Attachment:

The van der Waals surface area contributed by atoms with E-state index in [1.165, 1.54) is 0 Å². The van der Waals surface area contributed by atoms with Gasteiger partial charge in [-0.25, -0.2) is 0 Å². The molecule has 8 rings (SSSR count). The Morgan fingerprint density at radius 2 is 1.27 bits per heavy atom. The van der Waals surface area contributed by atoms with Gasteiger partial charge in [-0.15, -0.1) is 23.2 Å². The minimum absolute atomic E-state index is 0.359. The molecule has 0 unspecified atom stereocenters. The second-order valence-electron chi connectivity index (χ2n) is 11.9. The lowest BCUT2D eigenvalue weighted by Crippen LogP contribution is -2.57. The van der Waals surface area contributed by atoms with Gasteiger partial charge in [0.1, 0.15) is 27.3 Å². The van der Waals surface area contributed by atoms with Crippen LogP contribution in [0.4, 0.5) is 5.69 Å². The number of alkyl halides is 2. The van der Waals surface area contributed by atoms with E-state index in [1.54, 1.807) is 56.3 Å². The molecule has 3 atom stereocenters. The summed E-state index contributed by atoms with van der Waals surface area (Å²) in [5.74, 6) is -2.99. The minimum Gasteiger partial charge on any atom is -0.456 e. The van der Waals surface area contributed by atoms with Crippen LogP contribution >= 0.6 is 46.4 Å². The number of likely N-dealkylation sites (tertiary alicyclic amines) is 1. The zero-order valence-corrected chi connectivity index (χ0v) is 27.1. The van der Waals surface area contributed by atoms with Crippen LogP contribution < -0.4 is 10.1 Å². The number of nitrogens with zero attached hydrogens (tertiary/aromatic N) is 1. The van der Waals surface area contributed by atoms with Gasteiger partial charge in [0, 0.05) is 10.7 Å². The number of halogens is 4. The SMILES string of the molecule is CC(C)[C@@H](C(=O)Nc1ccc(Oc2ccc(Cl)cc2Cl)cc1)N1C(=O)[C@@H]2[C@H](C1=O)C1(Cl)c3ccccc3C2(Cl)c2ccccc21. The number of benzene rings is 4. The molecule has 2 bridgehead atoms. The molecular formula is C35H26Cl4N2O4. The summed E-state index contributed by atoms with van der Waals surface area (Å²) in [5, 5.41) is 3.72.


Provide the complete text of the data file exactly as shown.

The van der Waals surface area contributed by atoms with E-state index in [1.165, 1.54) is 0 Å². The van der Waals surface area contributed by atoms with Gasteiger partial charge in [-0.25, -0.2) is 0 Å². The molecule has 8 rings (SSSR count). The Morgan fingerprint density at radius 2 is 1.27 bits per heavy atom. The van der Waals surface area contributed by atoms with Gasteiger partial charge in [-0.15, -0.1) is 23.2 Å². The minimum absolute atomic E-state index is 0.359. The molecule has 0 unspecified atom stereocenters. The second-order valence-electron chi connectivity index (χ2n) is 11.9. The lowest BCUT2D eigenvalue weighted by Crippen LogP contribution is -2.57. The van der Waals surface area contributed by atoms with Gasteiger partial charge in [0.1, 0.15) is 27.3 Å². The van der Waals surface area contributed by atoms with Crippen LogP contribution in [0.4, 0.5) is 5.69 Å². The number of alkyl halides is 2. The van der Waals surface area contributed by atoms with E-state index in [1.54, 1.807) is 56.3 Å². The molecule has 3 atom stereocenters. The summed E-state index contributed by atoms with van der Waals surface area (Å²) in [5.74, 6) is -2.99. The minimum Gasteiger partial charge on any atom is -0.456 e. The van der Waals surface area contributed by atoms with Crippen LogP contribution >= 0.6 is 46.4 Å². The number of likely N-dealkylation sites (tertiary alicyclic amines) is 1. The zero-order valence-corrected chi connectivity index (χ0v) is 27.1. The van der Waals surface area contributed by atoms with Crippen LogP contribution < -0.4 is 10.1 Å². The number of nitrogens with zero attached hydrogens (tertiary/aromatic N) is 1. The van der Waals surface area contributed by atoms with Gasteiger partial charge in [0, 0.05) is 10.7 Å². The number of halogens is 4. The SMILES string of the molecule is CC(C)[C@@H](C(=O)Nc1ccc(Oc2ccc(Cl)cc2Cl)cc1)N1C(=O)[C@@H]2[C@H](C1=O)C1(Cl)c3ccccc3C2(Cl)c2ccccc21. The number of benzene rings is 4. The molecule has 2 bridgehead atoms. The molecular formula is C35H26Cl4N2O4. The summed E-state index contributed by atoms with van der Waals surface area (Å²) in [5, 5.41) is 3.72.